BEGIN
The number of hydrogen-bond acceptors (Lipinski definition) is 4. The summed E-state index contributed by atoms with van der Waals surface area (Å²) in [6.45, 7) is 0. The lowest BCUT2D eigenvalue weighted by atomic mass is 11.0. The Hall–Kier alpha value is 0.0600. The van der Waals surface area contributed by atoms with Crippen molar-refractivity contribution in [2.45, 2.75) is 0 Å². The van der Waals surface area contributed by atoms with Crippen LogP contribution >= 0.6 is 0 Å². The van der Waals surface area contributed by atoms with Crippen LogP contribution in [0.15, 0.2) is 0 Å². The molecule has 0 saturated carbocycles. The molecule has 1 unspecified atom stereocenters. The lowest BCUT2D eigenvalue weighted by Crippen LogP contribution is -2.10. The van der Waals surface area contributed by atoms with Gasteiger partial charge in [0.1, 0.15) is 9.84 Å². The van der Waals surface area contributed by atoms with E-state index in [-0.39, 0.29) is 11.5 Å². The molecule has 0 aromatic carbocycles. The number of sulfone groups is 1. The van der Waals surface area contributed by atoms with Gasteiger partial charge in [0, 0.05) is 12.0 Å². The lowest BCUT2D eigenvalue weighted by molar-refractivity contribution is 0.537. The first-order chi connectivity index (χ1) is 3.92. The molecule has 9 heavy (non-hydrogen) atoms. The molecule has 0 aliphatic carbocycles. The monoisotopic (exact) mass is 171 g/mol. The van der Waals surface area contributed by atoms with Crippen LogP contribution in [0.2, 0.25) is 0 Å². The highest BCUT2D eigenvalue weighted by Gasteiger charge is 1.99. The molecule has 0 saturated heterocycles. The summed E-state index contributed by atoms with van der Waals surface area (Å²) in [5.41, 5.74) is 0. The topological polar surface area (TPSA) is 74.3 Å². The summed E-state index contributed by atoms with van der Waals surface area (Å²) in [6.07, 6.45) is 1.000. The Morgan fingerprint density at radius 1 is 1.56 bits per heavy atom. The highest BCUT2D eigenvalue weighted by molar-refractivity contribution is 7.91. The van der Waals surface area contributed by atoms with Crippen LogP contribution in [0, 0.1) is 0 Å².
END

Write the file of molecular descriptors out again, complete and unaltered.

The number of hydrogen-bond acceptors (Lipinski definition) is 4. The summed E-state index contributed by atoms with van der Waals surface area (Å²) in [6.45, 7) is 0. The lowest BCUT2D eigenvalue weighted by atomic mass is 11.0. The Hall–Kier alpha value is 0.0600. The van der Waals surface area contributed by atoms with Crippen molar-refractivity contribution in [2.45, 2.75) is 0 Å². The van der Waals surface area contributed by atoms with Crippen LogP contribution >= 0.6 is 0 Å². The van der Waals surface area contributed by atoms with Crippen LogP contribution in [0.15, 0.2) is 0 Å². The molecule has 0 saturated carbocycles. The molecule has 1 unspecified atom stereocenters. The lowest BCUT2D eigenvalue weighted by Crippen LogP contribution is -2.10. The van der Waals surface area contributed by atoms with Gasteiger partial charge in [0.1, 0.15) is 9.84 Å². The van der Waals surface area contributed by atoms with E-state index in [-0.39, 0.29) is 11.5 Å². The molecule has 0 aromatic carbocycles. The number of sulfone groups is 1. The van der Waals surface area contributed by atoms with Gasteiger partial charge in [0, 0.05) is 12.0 Å². The lowest BCUT2D eigenvalue weighted by molar-refractivity contribution is 0.537. The first-order chi connectivity index (χ1) is 3.92. The molecule has 9 heavy (non-hydrogen) atoms. The molecule has 0 aliphatic carbocycles. The monoisotopic (exact) mass is 171 g/mol. The van der Waals surface area contributed by atoms with Crippen LogP contribution in [0.2, 0.25) is 0 Å². The highest BCUT2D eigenvalue weighted by Gasteiger charge is 1.99. The molecule has 0 saturated heterocycles. The summed E-state index contributed by atoms with van der Waals surface area (Å²) in [5.41, 5.74) is 0. The topological polar surface area (TPSA) is 74.3 Å². The summed E-state index contributed by atoms with van der Waals surface area (Å²) in [6.07, 6.45) is 1.000. The Morgan fingerprint density at radius 1 is 1.56 bits per heavy atom. The highest BCUT2D eigenvalue weighted by molar-refractivity contribution is 7.91. The van der Waals surface area contributed by atoms with Crippen LogP contribution in [0, 0.1) is 0 Å².